As stated by the ECtHR – which broadly relied on reports of international human rights organizations and the UNHCR – Libya could not be considered a ‘place of safety’ because of the well-documented inadequacy of its response to flows of migrants and asylum seekers(Hirsi v Italy case, 2012). Considering the absolute nature of Article 3 of the ECHR, potential ‘problems with managing migratory flows cannot justify recourse to practices which are not compatible with the State’s obligations…’ (ibid, para 179). Therefore, any action ‘the effect of which is to prevent migrants from reaching the borders of the [would-be host] State’ (ibid, para 180) may amount to refoulement if there is a foreseeable ‘real risk’ of ill-treatment in the countries where migrants and refugees are trapped.

 The fact that a State is legally bound to disembark a person rescued at sea in a safe haven implicates the duty to consider the condition of reception and treatment of rescued migrants and refugees in the receiving country. But the situation of migrants and refugees in Libya has dramatically worsened since Gaddafi was ousted. People rescued in the Mediterranean report horrible conditions. They claim they would rather die at sea than going back to Libya. Therefore even if the coastguard were well trained in search and rescue, the refugees on the boat would panic as soon as they realize they will be returned to Libya. These situations can be very dangerous if we consider that more than 4000 deaths at sea in 2016 were caused through panic situations during rescue operations.

In the failed State of Libya with no stable government in place, the situation on the ground is so chaotic that no clear-cut rule and consistent practice can be identified. Although Libya acceded to the SAR Convention, it has not provided the required notification regarding the limits of its SAR region, nor has it designated a responsible rescue coordination centre. In several recent instances, Libya has reportedly endangered rescue missions in the Mediterranean, in particular those conducted by lifeboats sent by the Maritime Rescue Coordination Centre (MRCC) in Rome (see, e.g., the following incidents: Bourbon Argos; Sea-Eye; Iuventa).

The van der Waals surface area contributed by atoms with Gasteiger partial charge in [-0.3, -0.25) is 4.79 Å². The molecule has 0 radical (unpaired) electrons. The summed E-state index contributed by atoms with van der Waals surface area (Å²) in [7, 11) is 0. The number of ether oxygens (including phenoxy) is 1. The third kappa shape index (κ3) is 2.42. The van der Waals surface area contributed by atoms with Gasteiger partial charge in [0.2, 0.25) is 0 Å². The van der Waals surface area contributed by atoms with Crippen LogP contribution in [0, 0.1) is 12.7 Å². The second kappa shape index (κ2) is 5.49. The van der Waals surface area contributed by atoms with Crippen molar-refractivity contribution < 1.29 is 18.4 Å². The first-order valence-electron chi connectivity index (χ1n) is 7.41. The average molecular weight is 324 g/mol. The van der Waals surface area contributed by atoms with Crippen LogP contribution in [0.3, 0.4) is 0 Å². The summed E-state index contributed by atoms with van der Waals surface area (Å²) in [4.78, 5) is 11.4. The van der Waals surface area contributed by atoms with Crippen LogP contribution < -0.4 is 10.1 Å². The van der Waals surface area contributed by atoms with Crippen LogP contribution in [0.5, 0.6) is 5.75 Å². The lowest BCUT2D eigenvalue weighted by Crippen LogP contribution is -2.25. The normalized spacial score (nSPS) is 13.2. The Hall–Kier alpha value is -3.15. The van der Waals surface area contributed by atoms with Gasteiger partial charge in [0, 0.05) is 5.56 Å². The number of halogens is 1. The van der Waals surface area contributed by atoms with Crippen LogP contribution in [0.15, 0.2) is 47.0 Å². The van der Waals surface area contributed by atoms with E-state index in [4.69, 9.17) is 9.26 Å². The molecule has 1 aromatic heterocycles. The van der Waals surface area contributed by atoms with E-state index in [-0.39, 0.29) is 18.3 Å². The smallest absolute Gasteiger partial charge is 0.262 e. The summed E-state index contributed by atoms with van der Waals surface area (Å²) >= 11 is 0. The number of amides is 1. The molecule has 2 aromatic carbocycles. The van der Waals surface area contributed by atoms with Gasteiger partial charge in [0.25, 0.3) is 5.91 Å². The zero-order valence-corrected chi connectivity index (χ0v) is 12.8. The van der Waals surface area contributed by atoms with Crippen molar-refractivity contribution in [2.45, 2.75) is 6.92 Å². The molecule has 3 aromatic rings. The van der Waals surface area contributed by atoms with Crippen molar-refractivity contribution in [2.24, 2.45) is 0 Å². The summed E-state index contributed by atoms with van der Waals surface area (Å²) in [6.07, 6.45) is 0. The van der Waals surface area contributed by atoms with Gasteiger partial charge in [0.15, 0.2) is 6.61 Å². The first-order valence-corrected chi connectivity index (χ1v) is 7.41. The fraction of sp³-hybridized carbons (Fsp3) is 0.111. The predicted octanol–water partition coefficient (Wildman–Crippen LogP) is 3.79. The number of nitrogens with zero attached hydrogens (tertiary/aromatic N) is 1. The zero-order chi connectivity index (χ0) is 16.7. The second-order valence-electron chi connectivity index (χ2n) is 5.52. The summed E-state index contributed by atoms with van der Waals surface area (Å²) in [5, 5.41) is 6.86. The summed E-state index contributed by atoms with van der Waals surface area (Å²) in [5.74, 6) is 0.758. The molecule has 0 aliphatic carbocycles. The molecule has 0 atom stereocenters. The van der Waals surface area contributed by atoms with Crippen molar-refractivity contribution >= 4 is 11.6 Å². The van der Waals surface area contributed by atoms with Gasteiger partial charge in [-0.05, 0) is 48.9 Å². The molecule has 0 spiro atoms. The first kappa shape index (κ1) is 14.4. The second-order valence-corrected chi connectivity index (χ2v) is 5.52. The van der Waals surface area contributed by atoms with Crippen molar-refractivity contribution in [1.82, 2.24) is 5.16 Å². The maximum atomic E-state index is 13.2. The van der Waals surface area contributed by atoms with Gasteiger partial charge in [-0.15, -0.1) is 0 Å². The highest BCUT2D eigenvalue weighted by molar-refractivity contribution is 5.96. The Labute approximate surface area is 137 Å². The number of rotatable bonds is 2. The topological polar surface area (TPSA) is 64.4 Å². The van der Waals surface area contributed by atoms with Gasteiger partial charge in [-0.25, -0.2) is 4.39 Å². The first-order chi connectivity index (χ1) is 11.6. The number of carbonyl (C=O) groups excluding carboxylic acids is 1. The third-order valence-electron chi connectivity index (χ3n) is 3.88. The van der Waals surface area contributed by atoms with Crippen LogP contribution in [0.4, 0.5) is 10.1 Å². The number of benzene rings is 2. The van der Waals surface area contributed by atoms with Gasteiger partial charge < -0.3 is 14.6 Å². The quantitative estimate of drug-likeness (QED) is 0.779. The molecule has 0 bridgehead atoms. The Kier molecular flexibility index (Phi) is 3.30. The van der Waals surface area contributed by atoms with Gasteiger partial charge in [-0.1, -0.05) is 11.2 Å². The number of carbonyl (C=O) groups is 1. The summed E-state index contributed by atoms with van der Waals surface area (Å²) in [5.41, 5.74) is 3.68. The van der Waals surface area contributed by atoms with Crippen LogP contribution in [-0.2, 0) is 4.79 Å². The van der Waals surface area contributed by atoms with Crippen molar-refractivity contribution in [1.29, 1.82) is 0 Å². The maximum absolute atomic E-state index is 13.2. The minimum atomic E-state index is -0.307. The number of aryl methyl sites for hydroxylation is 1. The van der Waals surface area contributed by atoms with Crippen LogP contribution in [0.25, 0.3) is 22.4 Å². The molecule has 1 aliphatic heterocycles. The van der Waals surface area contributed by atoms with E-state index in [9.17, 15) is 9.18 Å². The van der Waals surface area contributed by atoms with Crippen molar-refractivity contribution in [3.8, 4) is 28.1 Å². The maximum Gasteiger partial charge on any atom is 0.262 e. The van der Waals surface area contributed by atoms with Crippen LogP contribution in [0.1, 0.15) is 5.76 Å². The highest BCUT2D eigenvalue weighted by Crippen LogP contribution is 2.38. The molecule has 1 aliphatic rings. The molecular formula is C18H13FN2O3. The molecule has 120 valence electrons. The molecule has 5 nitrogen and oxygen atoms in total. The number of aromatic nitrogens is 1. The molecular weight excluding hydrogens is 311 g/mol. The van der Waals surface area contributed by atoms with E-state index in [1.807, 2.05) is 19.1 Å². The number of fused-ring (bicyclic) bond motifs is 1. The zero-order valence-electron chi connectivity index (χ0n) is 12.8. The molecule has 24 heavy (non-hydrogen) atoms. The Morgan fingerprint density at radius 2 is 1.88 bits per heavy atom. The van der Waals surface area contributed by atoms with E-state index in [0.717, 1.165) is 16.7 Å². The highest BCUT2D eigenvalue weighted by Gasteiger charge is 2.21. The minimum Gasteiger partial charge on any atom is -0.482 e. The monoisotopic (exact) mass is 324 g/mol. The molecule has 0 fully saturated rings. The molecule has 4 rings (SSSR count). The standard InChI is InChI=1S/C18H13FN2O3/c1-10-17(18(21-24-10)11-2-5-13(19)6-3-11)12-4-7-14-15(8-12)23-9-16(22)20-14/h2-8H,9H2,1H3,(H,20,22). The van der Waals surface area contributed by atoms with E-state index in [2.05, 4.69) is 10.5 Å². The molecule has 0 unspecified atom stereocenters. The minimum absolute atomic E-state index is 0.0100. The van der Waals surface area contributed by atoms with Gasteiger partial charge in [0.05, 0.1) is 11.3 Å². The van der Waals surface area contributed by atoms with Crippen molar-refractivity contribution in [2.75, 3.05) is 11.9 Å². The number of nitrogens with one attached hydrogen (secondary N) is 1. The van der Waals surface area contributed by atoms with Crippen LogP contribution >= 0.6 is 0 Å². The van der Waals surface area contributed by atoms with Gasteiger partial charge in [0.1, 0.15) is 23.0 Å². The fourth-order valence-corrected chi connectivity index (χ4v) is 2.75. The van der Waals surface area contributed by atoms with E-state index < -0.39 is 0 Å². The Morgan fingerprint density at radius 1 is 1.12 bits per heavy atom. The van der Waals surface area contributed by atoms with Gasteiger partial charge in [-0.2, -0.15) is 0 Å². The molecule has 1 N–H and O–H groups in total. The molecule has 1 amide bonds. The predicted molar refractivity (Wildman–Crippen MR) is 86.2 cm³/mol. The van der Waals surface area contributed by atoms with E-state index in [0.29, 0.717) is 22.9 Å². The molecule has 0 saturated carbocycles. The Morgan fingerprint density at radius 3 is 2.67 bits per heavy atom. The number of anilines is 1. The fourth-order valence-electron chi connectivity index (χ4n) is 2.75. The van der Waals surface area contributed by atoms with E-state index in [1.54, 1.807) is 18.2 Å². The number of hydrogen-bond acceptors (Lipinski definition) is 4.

Libyan authorities currently lack the personnel and equipment to patrol over 1,700 km of coastline. Helped by Libya-based smugglers, nearly 150,000 people have set off for Italy in unseaworthy boats in 2016. A group of 78 Libyan Coast Guard trainees and their mentors have recently started a training programme launched by the EU on the high seas as part of EUNAVFOR MED Operation Sophia. However, the EU aims to train around 1,000 Libyan coast guard members in total. The training program is expected to last 4 months at sea to promote skills of Coast Guard personnel in conducting rescue operations and intercepting boats of irregular migrants. The German humanitarian group Sea-Watch denounced an alleged attack on migrants by Libyan Coast Guard on 21 October 2016. However, Libyan authorities denied the attack and the EU decided to continue the training program.

While recognizing that Libya is not a stable country yet, the Malta Declaration emphasizes that priority will be given to training, equipment and support of the Libyan coastguard and other relevant agencies. This Declaration also mentions the need to both ensure adequate reception conditions for migrants in Libya together with international organizations, and support IOM in carrying out voluntary return activities to countries of origin. However, in a joint statement released by UNHCR and IOM, both organisations argue that widespread insecurity in Libya made it difficult to provide even basic services to people in need of protection. Accordingly, it cannot be considered a safe third country for return of migrants and refugees nor to establish extraterritorial processing of asylum-seekers in North Africa (ASGI).